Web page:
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Deal reached on restoring historic Gorge inn


Friends of the Columbia Gorge and Dr. Heiner and Sheron Fruehauf on Friday reached a settlement agreement concerning the Fruehaufs ‘ plans to restore the historic View Point Inn in the Columbia River Gorge National Scenic Area and open a new wellness retreat and other commercial uses on the property.

The product of months of talks between representatives for the Fruehaufs and Friends, the agreement settles concerns over the project’s potential scenic impacts and provides a framework to ensure that commercial activity on the property will comply with the Columbia River Gorge National Scenic Area Act and implementing rules, the parties said in a joint news release.

In a land-use application filed with Multnomah County in 2018, the Fruehaufs proposed to reestablish the historic inn and restaurant, while adding a retreat center complete with spa and wellness facilities to serve inn guests and day visitors. The Fruehaufs also propose a limited number of commercial events on the property.

The Fruehaufs ‘ land use application is scheduled to be heard by a Multnomah County land use hearings officer at a Monday public hearing.

” We appreciate that we were able to work with the Fruehaufs to develop a plan that supports their growing business and also protects the Columbia River Gorge National Scenic Area, ” said Kevin Gorman, executive director of Friends of the Columbia Gorge.

” We are happy to have achieved an agreement that honors both community concerns and our goal of safeguarding the uniquely Oregonian qualities that we all treasure: a fervent love for nature and the wonders of the Gorge, the power of holistic medicine, and a commitment to making our planet a more compassionate and sustainable place, ” said Dr. Fruehauf, the owner and senior professor at the National University of Natural Medicine in Portland and an internationally renowned expert of classical Chinese medicine.

The agreement between Friends and the Fruehaufs includes the following components:

·Decrease the proposed building footprint. The agreement ensures that all future renovation and construction for commercial purposes falls within the footprints of the existing buildings on the property. The basement will be excavated to the perimeter of the main building, a new basement will be dug underneath the perimeter of the existing attached garage, and a small existing accessory building on the property will be restored, but no further expansion for commercial purposes will be allowed. In addition, the second-story attic above the existing attached garage will be renovated, including an expansion of the roof, to allow for a small single-family dwelling on the property.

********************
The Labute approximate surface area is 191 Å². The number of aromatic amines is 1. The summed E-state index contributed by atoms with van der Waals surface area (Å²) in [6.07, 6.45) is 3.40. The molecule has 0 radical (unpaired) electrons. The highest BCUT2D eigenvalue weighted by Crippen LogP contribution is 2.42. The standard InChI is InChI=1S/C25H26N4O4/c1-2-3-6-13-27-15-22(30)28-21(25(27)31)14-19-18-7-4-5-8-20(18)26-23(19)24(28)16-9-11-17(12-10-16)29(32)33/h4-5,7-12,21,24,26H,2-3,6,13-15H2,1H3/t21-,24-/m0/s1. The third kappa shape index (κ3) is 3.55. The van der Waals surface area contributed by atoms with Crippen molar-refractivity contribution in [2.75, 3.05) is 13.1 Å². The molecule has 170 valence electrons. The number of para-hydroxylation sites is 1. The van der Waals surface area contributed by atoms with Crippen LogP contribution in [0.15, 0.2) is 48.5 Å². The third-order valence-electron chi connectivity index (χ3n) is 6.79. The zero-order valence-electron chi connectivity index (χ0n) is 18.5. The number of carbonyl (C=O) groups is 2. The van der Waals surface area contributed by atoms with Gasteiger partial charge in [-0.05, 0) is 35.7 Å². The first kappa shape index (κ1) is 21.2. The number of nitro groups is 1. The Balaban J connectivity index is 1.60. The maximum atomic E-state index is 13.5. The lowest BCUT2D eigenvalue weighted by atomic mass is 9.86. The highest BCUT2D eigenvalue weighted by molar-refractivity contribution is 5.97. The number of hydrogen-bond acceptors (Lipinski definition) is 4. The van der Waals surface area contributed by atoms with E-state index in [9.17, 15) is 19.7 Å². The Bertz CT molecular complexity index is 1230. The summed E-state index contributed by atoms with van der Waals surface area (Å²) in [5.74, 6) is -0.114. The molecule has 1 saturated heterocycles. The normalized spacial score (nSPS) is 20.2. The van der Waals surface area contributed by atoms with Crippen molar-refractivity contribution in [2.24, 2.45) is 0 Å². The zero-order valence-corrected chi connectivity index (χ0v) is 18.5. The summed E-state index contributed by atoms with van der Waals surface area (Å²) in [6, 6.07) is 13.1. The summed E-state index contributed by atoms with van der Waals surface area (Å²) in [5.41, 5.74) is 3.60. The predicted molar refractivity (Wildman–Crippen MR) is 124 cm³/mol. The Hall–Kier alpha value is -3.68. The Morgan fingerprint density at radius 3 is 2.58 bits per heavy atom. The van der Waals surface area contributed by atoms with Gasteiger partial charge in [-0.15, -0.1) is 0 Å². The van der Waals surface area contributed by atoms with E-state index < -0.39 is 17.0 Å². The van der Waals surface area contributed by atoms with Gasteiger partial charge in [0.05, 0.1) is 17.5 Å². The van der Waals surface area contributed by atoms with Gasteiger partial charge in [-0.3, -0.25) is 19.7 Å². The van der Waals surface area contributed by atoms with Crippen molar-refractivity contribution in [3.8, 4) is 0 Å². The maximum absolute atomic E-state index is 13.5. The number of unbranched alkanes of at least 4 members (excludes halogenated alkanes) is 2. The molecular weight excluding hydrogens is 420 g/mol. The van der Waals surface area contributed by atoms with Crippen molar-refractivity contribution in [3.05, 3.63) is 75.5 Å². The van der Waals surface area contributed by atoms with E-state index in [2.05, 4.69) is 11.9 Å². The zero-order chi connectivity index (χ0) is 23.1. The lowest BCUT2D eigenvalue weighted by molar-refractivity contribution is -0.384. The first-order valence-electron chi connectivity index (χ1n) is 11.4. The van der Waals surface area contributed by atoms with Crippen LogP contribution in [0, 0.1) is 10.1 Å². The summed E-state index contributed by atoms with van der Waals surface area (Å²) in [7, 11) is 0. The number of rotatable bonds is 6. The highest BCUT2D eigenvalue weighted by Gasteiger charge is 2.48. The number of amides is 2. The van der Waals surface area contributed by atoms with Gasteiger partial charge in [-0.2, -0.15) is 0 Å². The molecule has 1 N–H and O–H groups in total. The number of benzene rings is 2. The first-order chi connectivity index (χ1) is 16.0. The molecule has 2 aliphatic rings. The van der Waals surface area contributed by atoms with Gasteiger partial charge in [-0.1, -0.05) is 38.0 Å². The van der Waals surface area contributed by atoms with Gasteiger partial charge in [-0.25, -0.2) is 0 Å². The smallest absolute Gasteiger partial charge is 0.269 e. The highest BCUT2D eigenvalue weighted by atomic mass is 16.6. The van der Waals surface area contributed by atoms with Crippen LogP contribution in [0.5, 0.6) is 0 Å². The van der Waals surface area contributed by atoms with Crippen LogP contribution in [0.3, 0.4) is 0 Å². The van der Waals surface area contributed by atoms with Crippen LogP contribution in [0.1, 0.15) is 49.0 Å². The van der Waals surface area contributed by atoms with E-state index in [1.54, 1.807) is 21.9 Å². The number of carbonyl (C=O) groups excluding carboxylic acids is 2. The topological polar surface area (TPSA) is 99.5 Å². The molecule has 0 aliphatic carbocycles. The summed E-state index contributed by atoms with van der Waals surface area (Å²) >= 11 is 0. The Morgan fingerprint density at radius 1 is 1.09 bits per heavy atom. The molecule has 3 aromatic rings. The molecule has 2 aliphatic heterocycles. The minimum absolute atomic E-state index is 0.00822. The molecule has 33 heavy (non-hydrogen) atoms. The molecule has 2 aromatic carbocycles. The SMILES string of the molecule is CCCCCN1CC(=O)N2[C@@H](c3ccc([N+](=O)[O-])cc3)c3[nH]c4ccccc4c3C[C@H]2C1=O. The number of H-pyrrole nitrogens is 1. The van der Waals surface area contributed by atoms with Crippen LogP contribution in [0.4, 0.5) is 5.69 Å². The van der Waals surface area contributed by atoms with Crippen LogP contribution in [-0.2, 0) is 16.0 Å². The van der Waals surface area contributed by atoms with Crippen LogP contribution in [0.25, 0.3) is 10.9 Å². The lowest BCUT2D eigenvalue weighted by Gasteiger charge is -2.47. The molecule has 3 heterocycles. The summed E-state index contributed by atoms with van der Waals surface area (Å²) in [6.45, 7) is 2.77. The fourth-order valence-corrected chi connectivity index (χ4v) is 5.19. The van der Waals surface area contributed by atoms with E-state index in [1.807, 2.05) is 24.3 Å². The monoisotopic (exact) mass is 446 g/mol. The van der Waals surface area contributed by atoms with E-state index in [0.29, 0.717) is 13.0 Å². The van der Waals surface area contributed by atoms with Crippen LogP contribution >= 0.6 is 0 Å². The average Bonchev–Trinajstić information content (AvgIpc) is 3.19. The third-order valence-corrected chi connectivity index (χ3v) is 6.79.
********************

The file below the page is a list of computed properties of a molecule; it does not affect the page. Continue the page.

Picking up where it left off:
·Protect scenic views. The agreement requires that a proposed parking lot east of the inn building will be screened with native trees and other vegetation to protect views from designated key viewing areas such as Larch Mountain Road, which is adjacent to the property.

·Limit commercial uses. The agreement stipulates that all indoor commercial uses on the property will be permanently limited to the areas described in the agreement. In addition, a small number of commercial events (up to fifteen per year) may be held on the property. A prior settlement agreement with the previous owners of the property will continue to govern the scope and impacts of any outdoor commercial events.

Corbett’s View Point Inn, just off the Columbia River Historic Highway, was operated as a roadside inn and restaurant from 1927 to 1979, and today the property is listed on the National Register of Historic Places. The inn was converted to a single-family residential home in 1980.

In 2005, the Columbia River Gorge Commission, at the behest of the then landowners, amended the Gorge Management Plan to authorize new commercial uses on historic properties. Friends and 11 Corbett landowners appealed the 2005 plan amendment to the Oregon Court of Appeals and Oregon Supreme Court.

The courts ultimately upheld the plan changes, but in 2006 Friends and several Corbett neighbors reached an agreement limiting the scope and frequency of outdoor commercial events on the subject property.

In 2008, the inn was used in filming of prom scenes in the first film of the Twilight Saga film series, media reports said at the time. The exposure generated by the film was credited with giving the hotel and its restaurant a boost in business.

The inn was subsequently gutted by a fire in 2011. The Fruehaufs purchased the property in 2016.

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